Linus Roth on Virtuoso Dances
As lockdowns brought large-scale musicmaking to an end for large parts of the world in 2020, Linus Roth was among very many musicians who found themselves seeking new creative outlets. For Roth, the inspiration of dance-music was key, as a way to lift spirits in a bleak and uncertain time, and this album is the result.
Recorded in the library of a former Benedictine monastery in southwestern Germany with pianist José Gallardo, it draws together a sparkling collection of suites and encores, all based in one form or another on dance-music and displaying Roth's trademark virtuosity. I spoke to him about the selection of works on this album, and the role virtuosic writing plays in them.
Much of the repertoire you’ve recorded here consists of arrangements of larger works – the Brahms dances, often heard in their orchestral versions, and the Stravinsky Divertimento adapted from a ballet. Do you think the musical impact of lockdowns will create a renewed appreciation for “chamber” arrangements like this?
I have performed these arrangements for many years, not only since the world went into lockdown. They are wonderful gems, but I hope we will very soon be able to enjoy big symphonic orchestras on stages around the globe again.
Stravinsky’s Divertimento is described as having been written by him for the 35th anniversary of Tchaikovsky’s death. We don’t often hear much about Tchaikovsky’s impact on Stravinsky – was this tribute a commission, or a personal homage from Stravinsky?
Stravinsky’s admiration of the music of Tchaikovsky was well-known: he was a public champion of the composer. In 1928, Stravinsky was commissioned by Ida Rubinstein to compose a ballet for her company’s season which was based on music by Tchaikovsky. It was then arranged for violin and piano by Stravinsky himself and the violinist Samuel Dushkin.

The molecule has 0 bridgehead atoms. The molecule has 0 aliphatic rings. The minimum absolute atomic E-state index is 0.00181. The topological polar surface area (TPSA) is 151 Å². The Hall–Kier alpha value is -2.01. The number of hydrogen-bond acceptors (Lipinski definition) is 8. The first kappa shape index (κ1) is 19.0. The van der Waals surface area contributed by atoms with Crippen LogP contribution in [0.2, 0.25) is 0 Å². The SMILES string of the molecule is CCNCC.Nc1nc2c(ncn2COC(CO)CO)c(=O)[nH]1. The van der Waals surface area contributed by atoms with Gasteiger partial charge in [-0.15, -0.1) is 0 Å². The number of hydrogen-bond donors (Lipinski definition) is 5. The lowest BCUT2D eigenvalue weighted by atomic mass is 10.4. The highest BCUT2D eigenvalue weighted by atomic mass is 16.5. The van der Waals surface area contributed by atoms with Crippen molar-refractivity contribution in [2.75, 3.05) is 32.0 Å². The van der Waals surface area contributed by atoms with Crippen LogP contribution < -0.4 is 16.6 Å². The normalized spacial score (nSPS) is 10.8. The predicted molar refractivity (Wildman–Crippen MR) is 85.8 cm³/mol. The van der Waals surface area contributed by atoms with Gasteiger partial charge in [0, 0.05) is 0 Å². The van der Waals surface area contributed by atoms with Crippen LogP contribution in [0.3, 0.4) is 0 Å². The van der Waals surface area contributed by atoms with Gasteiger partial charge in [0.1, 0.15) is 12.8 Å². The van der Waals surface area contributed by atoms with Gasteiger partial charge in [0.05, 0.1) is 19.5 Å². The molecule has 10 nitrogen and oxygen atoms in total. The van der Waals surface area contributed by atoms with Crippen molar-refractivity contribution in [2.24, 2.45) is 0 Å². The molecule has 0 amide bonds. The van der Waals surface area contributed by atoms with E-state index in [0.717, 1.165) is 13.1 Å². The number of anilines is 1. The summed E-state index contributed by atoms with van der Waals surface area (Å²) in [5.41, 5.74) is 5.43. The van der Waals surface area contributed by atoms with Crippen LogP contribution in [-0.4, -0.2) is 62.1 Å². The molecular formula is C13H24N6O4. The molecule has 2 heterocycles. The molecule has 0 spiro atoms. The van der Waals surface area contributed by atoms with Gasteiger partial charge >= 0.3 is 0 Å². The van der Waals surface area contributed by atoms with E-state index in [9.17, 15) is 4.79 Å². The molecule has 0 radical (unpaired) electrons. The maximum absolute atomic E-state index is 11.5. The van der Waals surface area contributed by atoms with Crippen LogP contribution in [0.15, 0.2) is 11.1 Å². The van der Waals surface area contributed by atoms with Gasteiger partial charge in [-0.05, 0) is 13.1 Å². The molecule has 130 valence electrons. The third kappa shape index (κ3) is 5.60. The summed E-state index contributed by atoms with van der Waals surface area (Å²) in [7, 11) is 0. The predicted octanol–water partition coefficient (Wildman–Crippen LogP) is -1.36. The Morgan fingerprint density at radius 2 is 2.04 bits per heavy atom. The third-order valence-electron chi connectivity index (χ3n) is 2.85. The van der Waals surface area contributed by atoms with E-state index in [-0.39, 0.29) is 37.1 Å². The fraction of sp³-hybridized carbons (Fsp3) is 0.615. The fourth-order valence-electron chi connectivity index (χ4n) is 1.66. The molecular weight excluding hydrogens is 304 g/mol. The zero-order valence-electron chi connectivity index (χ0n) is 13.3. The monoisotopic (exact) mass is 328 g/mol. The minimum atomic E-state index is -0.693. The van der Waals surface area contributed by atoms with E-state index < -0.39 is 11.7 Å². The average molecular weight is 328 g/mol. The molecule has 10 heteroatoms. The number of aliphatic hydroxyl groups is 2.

You mention virtuosity as constituting the “means to an end” – but this is largely an album of flamboyant showstoppers! Do you think the pieces on this album have hidden depths, beyond the ear-catching fireworks?
Some might have, such as Szymanowski's Notturno for example or the opening of Brahms Hungarian Dance No. 4. I find all pieces on this album are special in the way that they are extremely expressive and emotional. Some could be seen as the pop music of their times, but I don't see that as a deficit.
Bazzini is known today almost entirely for the impressive Ronde des lutins, yet your notes emphasise that he was admired in his time by Schumann and Mendelssohn, and taught Puccini. How did he fall into such relative obscurity and become a “one-hit wonder” in many people’s minds?
We can only speculate, but I think by composing mainly virtuoso and music he put himself in the position of being a direct concurrent of Paganini, who was and still is way more famous than him. There are other works that show his wonderful abilities as a composer, but in the symphonic and operatic area -he did compose an opera- there were again others who made a bigger career. The Ronde des Lutins is definitely a masterpiece in the sense that it actually is „Programmmusik“ - everyone can so easily imagine little goblins dancing around when you hear it.
Since you recorded this album in late June and early July 2020, lockdowns of various kinds have been a semi-permanent feature of life in many countries. What other projects have you been pursuing during this time – musical or otherwise?
I recorded the 6 Solo Sonatas and Partitas by Johann Sebastian Bach, that I had scheduled originally for the year 2021. As most concerts were cancelled however, I decided to do it in 2020. Another album I recorded is further works by Weinberg, whose works I champion, including a world premiere of a newly discovered work. So together with the Virtuoso Dances album, I have recorded 4 CDs within 7 months.